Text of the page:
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indexOk peeps, today you get a double shot from one my all-time favorite small poetry presses, the women-centric Dancing Girl Press & studio.

This artsy shop is run out of downtown Chciago by poet/artist Kristy Bowen, a talented gal with impeccable taste.

In addition to overseeing the publication of its annual chapbook series, Bowen also has on offer a quirky collection of paper goods/vintage ephemera and produces the feminist online mag wicked alice.

Two of Dancing Girl’s newest chaps are featured below with selections.  Click italicized title to order.

 

from In the Yellowed House

Janeen Rastall

by Janeen Pergrin Rastall

RELEASE

The surf lays out featherless wings537fb7a0c643a_80495n
and sanded birch limbs,
pieces once bound by ice.
Does a wave batter debris into something better?
A woman goes to the lake.
shorts and t-shirt taunt early May,
faded welts dapple wintered flesh.
She carves the sand with a stick,
draws two names inside a heart.
In an hour the beach will be blank.
She has predicted this end,
tasted it on his menthol tongue,
felt it in each whorl and callus,
every knuckles’ edge.
When waves encroach, she snaps
a photo with her phone.
She will not stay
to see her name sucked back with the sand.

The audio for this poem is at The Poetry Storehouse.

 

 

from For the Girls, I

Christina M. Rau

by Christina M. Rau

NAMING THE WIFE OF SISYPHUS

Cathy—it’s a sweet name,
one who loves her husband
but since she’s got a bit
of resistance in her, maybe53ac975abbe74_80495n
it’s Kathy, with a K,
or Kat since she’s got some
sass, too, or Katerina,
a strong, sexy name,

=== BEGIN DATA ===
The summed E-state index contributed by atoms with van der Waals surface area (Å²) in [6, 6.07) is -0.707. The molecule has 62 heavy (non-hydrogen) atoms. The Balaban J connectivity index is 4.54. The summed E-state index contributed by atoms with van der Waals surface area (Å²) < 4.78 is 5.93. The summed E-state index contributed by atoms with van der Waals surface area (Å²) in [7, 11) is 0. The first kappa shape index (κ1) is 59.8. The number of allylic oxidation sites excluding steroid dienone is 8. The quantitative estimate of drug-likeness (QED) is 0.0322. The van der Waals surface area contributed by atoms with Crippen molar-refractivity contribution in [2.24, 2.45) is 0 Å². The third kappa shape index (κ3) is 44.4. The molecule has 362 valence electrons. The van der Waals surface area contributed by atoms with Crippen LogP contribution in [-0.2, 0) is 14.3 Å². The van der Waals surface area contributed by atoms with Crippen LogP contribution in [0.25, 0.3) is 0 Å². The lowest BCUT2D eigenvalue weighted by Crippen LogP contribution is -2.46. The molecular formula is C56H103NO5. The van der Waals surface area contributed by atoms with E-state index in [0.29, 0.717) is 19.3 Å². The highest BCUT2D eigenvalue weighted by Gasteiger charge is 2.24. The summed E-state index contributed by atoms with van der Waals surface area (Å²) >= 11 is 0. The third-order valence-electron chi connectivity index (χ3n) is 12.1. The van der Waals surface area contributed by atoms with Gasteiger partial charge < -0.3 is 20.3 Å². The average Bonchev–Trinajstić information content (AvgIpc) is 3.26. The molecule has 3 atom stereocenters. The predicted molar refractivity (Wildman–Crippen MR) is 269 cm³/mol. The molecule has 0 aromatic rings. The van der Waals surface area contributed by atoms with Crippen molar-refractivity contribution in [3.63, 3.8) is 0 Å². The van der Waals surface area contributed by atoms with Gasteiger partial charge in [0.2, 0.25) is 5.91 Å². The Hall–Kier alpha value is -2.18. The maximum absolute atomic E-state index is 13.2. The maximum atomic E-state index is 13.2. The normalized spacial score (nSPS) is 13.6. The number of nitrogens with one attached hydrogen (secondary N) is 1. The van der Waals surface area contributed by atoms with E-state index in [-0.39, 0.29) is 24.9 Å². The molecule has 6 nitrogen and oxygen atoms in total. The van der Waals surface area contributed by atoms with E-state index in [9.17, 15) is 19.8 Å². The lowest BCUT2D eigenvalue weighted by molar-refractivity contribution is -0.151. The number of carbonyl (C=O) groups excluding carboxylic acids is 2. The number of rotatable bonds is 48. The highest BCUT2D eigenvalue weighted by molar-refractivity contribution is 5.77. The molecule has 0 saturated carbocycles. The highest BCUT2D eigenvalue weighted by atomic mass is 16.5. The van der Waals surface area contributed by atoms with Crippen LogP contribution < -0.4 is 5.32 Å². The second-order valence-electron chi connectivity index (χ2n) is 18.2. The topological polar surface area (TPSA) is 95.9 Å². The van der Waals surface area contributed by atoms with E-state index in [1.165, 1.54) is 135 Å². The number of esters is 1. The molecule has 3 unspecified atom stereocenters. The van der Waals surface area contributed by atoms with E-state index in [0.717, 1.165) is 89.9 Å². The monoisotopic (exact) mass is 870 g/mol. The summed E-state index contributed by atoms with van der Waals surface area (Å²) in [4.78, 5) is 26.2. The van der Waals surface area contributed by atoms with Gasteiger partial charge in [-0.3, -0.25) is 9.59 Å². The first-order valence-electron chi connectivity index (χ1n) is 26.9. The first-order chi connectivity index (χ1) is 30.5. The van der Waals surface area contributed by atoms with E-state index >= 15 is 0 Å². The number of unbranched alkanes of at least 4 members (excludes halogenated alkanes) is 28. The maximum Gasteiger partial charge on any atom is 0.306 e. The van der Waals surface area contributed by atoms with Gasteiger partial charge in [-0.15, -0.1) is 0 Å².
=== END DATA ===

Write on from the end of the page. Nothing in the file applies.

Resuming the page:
but that would make her too skinny.
No one has ever seen a fat Katerina;
Fat Katerinas simply do not exist.
She needs to have some weight
so she can throw it around
when she stands her ground.
Georgina—slender with a slight belly,
a woman who can bellow at the Gods,
but that’s not old enough;
it needs to be antiquated,
like Antigone, but not as depressed,
like Aphrodite, but not as beautiful,
like Angelika, but less cinematic.
Frannie, Francine, that must
be her name—no, Francesca,
a woman with looks, older but not
too old a soul, one strong enough
to love a man whose heart attacks him
and then kills him
though he refuses to die.
Perhaps that’s too pretty still;
even a slightly average woman
would move on.
Laura, Maria, Betsy, Daphne,
Portia, Sally, Vesta, Wanda,
Yolanda, Zelda, Helen—
nothing quite fits.
They are all slightly off.
Nothing safely and soundly
encompasses all that is the woman
who stands by her man
in the face of his false immortality
and the consequences of his
undeadly denial.

 

DGP: Chapbook manuscripts currently being accepted from women poets through August 31. Guidelines.

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